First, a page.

The first actual accounting of tainted candy happened in Long Island back in 1964. A 47 year old housewife named Helen Pfeil was sick and tired of older kids participating in what she believed to be a young kid activity, so she took it upon herself to remedy the situation. Helen purchased the customary sweets for the little kids who she adored; the older children, on the other hand, would receive steel wool, dog biscuits stuffed with razor blades, and something called “ant buttons”. This was a insecticide shaped like a bottlecap which contained cyanide. These cyanide “treats” were wrapped in napkins and dropped in the bags of more than a dozen older kids after they knocked on her door.
When Helen was arrested for handing out literal poison to children, she stated it was all in good fun – t’was just a joke! She had been handing out actual candy to little kids all day, she did not want to actually kill anyone. Now for the ironic part: Helen’s own teenaged boys, aged 14 and 15, had been out trick or treating throughout the neighborhood that night! Just a tad hypocritical, right?
Helen was charged with endangering children, a crime for which she faced only 2 years. Thankfully no child died due to Helen’s idiocy, but this was enough to spark the question of how safe Halloween really was. There had been rumors of tainted candy before Helen, but now that people could put a face and a name to an act such as this, the fears were suddenly real. Many surmised that it was only a matter of time until something horrible happened, and it did.
It was Halloween of 1974 in Deer Park, Texas, when Ronald O’Bryan took his children and a few of their friends out trick or treating.
That night Ronald permitted his children, 8 year old Timothy and 5 year old Elizabeth, to choose a piece of candy before bed. Tim decided to eat a large pixie stick; thankfully his sister didn’t want one of those and chose something else. The powder inside Tim’s pixie stick was sorta damp and sticky, so Ronald helped by pouring the candy into his young son’s mouth. Just a few moments later Timmy was complaining about his stomach; the child had doubled over in pain, vomited, and suddenly he had a difficult time breathing. The boy was soon dead, still wearing his Planet Of The Apes costume.
Timothy’s mother and father were all tore up over what had happened; during the funeral Ronald told the terrible story of his son passing away in his arms, and he cried as he sang a hymn for his lost child. This man seemed to be the grief stricken father, but Ronald O’Bryan was a good actor.
Police had frantically searched the neighborhood children’s loot to find that just 5 of those pixie sticks had been passed out that night, and the only children who had received them had all been walking around with Ronald and his children. Ronald claimed he’d personally given the 5 pixie sticks to the kids he was walking with after knocking on a particular door, and he was certain that the man who lived in a particular home had given them to him. It was quickly proven that this absolutely could not be true as the home had been completely empty on Halloween night, the owner had been working several miles away.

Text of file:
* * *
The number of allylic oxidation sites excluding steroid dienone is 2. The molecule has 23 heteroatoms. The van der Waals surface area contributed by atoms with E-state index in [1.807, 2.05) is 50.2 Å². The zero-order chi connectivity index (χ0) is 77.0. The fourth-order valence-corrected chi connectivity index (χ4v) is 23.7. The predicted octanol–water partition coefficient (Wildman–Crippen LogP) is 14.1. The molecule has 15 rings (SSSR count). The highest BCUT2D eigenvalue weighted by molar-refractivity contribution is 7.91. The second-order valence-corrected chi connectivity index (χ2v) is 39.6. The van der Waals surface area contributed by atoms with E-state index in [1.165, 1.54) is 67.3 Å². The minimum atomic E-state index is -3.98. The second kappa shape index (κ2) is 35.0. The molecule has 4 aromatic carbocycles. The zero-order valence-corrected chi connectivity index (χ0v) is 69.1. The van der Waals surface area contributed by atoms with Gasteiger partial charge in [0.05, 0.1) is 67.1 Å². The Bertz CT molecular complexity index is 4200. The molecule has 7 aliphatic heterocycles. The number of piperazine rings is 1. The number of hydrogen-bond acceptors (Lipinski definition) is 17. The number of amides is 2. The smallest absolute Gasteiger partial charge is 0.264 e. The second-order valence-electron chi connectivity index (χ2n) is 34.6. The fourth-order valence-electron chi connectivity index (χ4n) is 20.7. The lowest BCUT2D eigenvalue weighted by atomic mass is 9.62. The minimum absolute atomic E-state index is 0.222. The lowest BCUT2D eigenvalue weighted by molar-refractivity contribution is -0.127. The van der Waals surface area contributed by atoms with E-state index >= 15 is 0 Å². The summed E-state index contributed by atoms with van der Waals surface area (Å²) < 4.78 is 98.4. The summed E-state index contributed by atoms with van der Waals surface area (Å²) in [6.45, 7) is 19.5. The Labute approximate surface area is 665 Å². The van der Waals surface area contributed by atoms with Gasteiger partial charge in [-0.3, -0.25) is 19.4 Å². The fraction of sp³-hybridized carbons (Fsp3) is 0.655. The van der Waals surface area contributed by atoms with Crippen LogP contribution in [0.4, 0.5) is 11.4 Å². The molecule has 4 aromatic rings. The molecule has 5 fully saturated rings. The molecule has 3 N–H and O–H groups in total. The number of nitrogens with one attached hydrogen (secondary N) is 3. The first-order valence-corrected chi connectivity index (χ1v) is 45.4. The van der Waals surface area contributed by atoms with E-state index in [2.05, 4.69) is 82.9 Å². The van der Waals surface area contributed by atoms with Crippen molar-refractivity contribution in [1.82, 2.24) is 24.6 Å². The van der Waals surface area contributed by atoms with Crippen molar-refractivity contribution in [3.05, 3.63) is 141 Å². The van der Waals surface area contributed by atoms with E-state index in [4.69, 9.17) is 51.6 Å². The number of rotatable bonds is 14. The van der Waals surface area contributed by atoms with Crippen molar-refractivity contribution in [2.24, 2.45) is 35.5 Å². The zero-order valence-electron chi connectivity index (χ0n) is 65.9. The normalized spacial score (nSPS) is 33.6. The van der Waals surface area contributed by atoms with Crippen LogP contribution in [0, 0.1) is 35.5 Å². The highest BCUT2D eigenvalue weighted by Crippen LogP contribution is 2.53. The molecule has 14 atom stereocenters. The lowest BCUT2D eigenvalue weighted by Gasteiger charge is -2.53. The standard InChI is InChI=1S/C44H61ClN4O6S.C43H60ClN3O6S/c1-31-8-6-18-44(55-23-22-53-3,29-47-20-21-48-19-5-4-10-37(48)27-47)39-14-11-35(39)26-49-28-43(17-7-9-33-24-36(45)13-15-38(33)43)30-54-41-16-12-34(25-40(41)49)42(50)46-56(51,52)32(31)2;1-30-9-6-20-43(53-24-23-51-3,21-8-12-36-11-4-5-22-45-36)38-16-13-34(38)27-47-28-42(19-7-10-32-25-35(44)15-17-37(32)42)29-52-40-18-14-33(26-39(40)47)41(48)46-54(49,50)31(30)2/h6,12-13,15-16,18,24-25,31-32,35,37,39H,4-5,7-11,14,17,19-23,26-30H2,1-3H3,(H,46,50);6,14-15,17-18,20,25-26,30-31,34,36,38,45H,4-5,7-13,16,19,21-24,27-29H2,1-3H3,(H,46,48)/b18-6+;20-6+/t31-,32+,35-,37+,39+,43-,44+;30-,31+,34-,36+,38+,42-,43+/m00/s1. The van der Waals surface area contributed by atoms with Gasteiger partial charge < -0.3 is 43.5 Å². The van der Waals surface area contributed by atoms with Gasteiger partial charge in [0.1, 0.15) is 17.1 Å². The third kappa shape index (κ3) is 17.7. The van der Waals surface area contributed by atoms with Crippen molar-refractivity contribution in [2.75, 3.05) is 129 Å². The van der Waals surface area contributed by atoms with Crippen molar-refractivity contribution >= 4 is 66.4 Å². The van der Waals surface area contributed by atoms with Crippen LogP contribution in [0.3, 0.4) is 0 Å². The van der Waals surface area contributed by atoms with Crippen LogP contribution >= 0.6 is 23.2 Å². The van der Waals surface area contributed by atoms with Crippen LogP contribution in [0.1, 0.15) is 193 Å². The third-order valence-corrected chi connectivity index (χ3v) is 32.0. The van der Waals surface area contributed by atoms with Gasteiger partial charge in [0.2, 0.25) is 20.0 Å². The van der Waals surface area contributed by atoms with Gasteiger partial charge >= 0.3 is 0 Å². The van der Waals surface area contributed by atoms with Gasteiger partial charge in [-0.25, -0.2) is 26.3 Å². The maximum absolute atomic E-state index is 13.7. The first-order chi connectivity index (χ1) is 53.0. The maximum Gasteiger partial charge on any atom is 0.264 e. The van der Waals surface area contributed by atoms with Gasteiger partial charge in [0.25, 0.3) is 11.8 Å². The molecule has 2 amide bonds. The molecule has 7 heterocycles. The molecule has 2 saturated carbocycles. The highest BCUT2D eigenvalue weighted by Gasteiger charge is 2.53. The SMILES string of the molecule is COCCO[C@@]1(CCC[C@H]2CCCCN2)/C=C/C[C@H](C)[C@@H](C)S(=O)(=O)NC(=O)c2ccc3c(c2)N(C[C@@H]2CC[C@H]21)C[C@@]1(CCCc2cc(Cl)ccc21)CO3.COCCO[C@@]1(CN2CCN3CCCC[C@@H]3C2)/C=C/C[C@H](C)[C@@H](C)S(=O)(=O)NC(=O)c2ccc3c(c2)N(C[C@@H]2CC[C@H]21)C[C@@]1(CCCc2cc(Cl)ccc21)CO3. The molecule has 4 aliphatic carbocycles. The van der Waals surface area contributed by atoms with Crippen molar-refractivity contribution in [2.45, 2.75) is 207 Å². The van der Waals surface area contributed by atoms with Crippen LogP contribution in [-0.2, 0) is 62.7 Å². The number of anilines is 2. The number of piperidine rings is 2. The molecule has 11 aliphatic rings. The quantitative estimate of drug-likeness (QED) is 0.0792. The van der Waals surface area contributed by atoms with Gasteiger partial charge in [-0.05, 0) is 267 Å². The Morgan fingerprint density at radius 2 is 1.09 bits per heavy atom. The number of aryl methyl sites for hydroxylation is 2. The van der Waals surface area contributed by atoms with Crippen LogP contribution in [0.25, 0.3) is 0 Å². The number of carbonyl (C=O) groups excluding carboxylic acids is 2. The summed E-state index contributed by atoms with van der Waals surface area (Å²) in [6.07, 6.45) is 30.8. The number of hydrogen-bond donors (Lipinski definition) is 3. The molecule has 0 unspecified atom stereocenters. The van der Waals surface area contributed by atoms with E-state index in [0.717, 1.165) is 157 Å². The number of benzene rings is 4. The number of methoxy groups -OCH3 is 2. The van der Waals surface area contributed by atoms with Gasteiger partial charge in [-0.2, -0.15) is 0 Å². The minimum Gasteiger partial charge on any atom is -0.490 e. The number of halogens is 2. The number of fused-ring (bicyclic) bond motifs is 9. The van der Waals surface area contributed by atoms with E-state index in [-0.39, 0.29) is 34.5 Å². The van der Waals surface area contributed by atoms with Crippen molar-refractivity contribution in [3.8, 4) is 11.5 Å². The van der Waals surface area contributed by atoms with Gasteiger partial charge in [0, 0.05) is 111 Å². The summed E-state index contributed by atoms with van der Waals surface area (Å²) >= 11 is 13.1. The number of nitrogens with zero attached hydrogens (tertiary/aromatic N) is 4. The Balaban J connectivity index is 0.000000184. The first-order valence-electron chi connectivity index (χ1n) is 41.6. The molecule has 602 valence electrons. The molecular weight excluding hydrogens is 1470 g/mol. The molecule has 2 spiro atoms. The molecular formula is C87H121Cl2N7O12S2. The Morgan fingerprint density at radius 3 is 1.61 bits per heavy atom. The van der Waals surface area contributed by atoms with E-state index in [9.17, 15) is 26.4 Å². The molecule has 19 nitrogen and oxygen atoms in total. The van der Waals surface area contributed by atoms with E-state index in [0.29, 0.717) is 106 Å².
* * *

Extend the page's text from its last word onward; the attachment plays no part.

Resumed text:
After doing some digging, investigators found insurance policies which Ronald had recently taken out in both of his children’s names. Come to find out, the O’Bryan family were heavily in debt and Ronald would make out like a bandit were his children to die. On top of this, there was proof that the father had been in the market for potassium cyanide just before Halloween; looks like Ronnie had found what he was looking for!
Mrs. O’Bryan was just as much a victim as her son, she’d had no idea at all that her husband was planning to murder their children. Can you imagine how she must’ve felt? How do you process that sort of betrayal, and death by cyanide is such a horrific way to go. Ronald was tried and found guilty of premeditated murder. He loudly proclaimed his innocence until the very day he was put to death by lethal injection on March 31st of 1984. Today he is often dubbed “The Candy Man”.
The case of Timothy O’Bryan is the one and only case of a child actually dying due to poisoned candy in the history of American Halloween. I’m not saying kids don’t die, they do; they have been hit by cars, kidnapped, shot, etc. Everything which happens on any other day also occurs on Halloween, of course, and you already know that this world is chock full of horrible things. That said, aside from Helen’s “joke”, strangers poisoning kids candy just isn’t a thing – not intentionally! There have been cases where kids have found their parents drug stash and died; in an act of self preservation the parent has blamed the candy – that type of thing. Due to panic many hospitals have taken to X-raying trick or treat candy, and in all of the years of doing this only in one instance has anything ever been found. In 1988 a Maryland hospital discovered a needle in a candy bar; no arrests were ever made, and it’s thought that this was likely a joke. As of now we can be certain that there has never been a case of a child dying due to hateful strangers handing out tainted candy; fingers crossed that I can continue to repost this as fact for many years to come!
*This was written a few years ago, long before the plague turned our lives upside down. Things may be a bit different for many of us this year, but I hope you still have a safe and fun night. I think I have one more Halloween article for you, I’ll look for it. Be well!